Surgipedian #2 feels that there is finally someone besides him to put down: "Please, no personal attacks!"
Surgeon: "I will fucking personal attack you if you endanger someones life!"
Surgipedian #3: "We need to call an admin!"
Surgeon: "Alright, do that, but put that scalpel down!"
An admin comes by.
Admin: "I have heard that a guest is violating Surgipedia rules".
Surgeon: "I am a surgeon and these people are about to kill this man by pushing a knife into his heart!"
Admin: "Reviewing the archived discussion, you are in violation of rules Surgipedia: Assume Good Faith, Surgipedia: Vandalism, Surgipedia: Neutral Point of View, Surgipedia: No Personal Attacks, Surgipedia: Avoid Weasel Words and Surgipedia: Do not disrupt Surgipedia to make a point. You will be blocked from accessing Surgipedia for one week. Please use the time to review
Surgipedia guidelines and rules".
Admin and desperate Surgeon leave.
Surgipedian #3: "Okay, where were we?"
Surgipedian #2: "You were about to cut his heart."
Surgipedian #3: "Yup. I propose that so-called 'surgeon' was just a troll and we should go ahead."
Surgipedian #1 and #2: "Agree".
Surgipedian #3 slams the scalpel into the man's heart, who is dead within moments.
Surgipedian #3: "Why did he die?"
Surgipedian #1: "It's his fault. There was nothing WE did wrong!"[All guidelines and policies mentioned in this satire do exist in Wikipedia.]
This sounded very well observed. Was this based on personal experience, we wondered? Marco explained -
"Well, I have at one time tried to correct an article on a subject I have pretty deep knowledge about and start a new one, independent, but related to it. The editor who apparently thought he had the ownership of the former, reverted my edits and filed the latter for deletion, claiming it was spam. An admin later restored my work and reprimanded that editor, but this ended my active involvement in Wikipedia; it simply seemed to bothersome to spend time on it."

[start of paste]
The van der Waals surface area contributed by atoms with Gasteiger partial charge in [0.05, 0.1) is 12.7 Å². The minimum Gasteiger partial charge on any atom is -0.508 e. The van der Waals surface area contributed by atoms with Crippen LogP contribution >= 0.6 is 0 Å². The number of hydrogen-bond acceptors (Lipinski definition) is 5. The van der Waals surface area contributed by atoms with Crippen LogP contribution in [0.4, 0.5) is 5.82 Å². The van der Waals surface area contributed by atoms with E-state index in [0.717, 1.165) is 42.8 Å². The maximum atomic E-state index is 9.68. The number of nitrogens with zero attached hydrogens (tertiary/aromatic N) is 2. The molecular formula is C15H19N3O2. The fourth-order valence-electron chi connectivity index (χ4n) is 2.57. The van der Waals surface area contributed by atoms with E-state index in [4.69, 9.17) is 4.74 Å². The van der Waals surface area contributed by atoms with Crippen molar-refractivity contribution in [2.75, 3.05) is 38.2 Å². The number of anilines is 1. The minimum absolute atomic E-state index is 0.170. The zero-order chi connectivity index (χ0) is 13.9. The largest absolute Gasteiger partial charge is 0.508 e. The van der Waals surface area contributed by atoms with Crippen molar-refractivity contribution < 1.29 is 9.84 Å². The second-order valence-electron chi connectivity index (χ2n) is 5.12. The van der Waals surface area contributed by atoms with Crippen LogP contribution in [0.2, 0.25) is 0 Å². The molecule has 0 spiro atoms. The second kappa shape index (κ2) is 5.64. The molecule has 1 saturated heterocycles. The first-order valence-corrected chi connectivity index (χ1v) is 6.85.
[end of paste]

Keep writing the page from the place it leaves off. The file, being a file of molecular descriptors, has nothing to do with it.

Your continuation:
"However, the continuous news about Wikipedia in the media, its constant appearance in search engine results and the fact that students I have to deal with rely more and more on what Wikipedia tells them prompted me to take a second look, this time especially behind the scenes. And I was amazed by what's happening there; Wikipedia may be the biggest, albeit unwillingly so, experiment on social psychology ever conducted and through the mechanisms involved a threat to correct and verified knowledge. One of your other readers may be right when he claims that Wikipedia is a cult or sect."
"And that's why I took the time to write that piece: Wikipedia sneaks up in just about every search engine result I encounter and permeates students I have to conduct work with with a false sense of knowledge. I have to deal with Wikipedia although I chose not to, and when an ordinary website gets that much power, something is going wrong."
And more letters -
It's easy to emote, but hard to take responsibility"
A darn good quote, Andrew.
And one that, oddly, I've used for a while with regards to Our Illustrious Leader. A man who's obviously been to the Playschool Method Acting Class (you may need to check out UK Kids TV to see what I mean... sorry!).
In addition to the Essjay scandal, the New Yorker has a habit of bad reporting on the computer industry.
The most notorious example I can remember was in Ken Auletta's very long piece on the Microsoft antitrust case a few years ago. The piece contained a short history of Microsoft and Windows that looked as if it came directly from MS's PR department, making it sound as if Windows was an immediate success when of course it was anything but. The irony is that the true story credits Microsoft for considerable persistence and a bit of vision for the eight years it took to produce a barely-usable and commercially successful version of Windows, when many companies would have given up.
Ken Auletta does very good work on the media industry and is good at getting access to moguls, but they should have run this story by someone with even a vague knowledge of the computer industry.